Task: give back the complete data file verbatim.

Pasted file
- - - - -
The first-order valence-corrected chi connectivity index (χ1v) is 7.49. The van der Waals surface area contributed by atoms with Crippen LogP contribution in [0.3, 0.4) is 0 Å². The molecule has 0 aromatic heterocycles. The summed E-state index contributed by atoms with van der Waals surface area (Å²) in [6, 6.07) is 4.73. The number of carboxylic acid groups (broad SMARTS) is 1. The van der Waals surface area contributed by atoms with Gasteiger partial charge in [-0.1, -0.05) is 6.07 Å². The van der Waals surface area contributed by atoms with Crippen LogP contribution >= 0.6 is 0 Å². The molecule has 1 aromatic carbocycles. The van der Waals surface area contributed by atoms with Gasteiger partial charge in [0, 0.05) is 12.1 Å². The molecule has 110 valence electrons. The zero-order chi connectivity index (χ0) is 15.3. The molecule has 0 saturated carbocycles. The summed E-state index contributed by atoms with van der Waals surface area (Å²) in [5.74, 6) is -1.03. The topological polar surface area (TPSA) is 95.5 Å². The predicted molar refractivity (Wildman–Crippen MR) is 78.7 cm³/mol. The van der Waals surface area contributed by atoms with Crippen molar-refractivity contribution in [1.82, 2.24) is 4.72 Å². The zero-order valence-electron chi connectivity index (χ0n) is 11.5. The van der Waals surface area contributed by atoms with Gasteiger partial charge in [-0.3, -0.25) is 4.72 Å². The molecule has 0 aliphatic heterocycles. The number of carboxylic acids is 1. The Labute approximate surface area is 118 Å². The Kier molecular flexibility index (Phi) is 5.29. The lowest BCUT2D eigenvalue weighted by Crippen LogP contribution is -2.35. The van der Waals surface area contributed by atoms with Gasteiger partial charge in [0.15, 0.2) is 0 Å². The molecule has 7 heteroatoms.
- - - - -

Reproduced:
The first-order valence-corrected chi connectivity index (χ1v) is 7.49. The van der Waals surface area contributed by atoms with Crippen LogP contribution in [0.3, 0.4) is 0 Å². The molecule has 0 aromatic heterocycles. The summed E-state index contributed by atoms with van der Waals surface area (Å²) in [6, 6.07) is 4.73. The number of carboxylic acid groups (broad SMARTS) is 1. The van der Waals surface area contributed by atoms with Gasteiger partial charge in [-0.1, -0.05) is 6.07 Å². The van der Waals surface area contributed by atoms with Crippen LogP contribution >= 0.6 is 0 Å². The molecule has 1 aromatic carbocycles. The van der Waals surface area contributed by atoms with Gasteiger partial charge in [0, 0.05) is 12.1 Å². The molecule has 110 valence electrons. The zero-order chi connectivity index (χ0) is 15.3. The molecule has 0 saturated carbocycles. The summed E-state index contributed by atoms with van der Waals surface area (Å²) in [5.74, 6) is -1.03. The topological polar surface area (TPSA) is 95.5 Å². The predicted molar refractivity (Wildman–Crippen MR) is 78.7 cm³/mol. The van der Waals surface area contributed by atoms with Crippen molar-refractivity contribution in [1.82, 2.24) is 4.72 Å². The zero-order valence-electron chi connectivity index (χ0n) is 11.5. The van der Waals surface area contributed by atoms with Gasteiger partial charge in [-0.3, -0.25) is 4.72 Å². The molecule has 0 aliphatic heterocycles. The number of carboxylic acids is 1. The Labute approximate surface area is 118 Å². The Kier molecular flexibility index (Phi) is 5.29. The lowest BCUT2D eigenvalue weighted by Crippen LogP contribution is -2.35. The van der Waals surface area contributed by atoms with Gasteiger partial charge in [0.15, 0.2) is 0 Å². The molecule has 7 heteroatoms.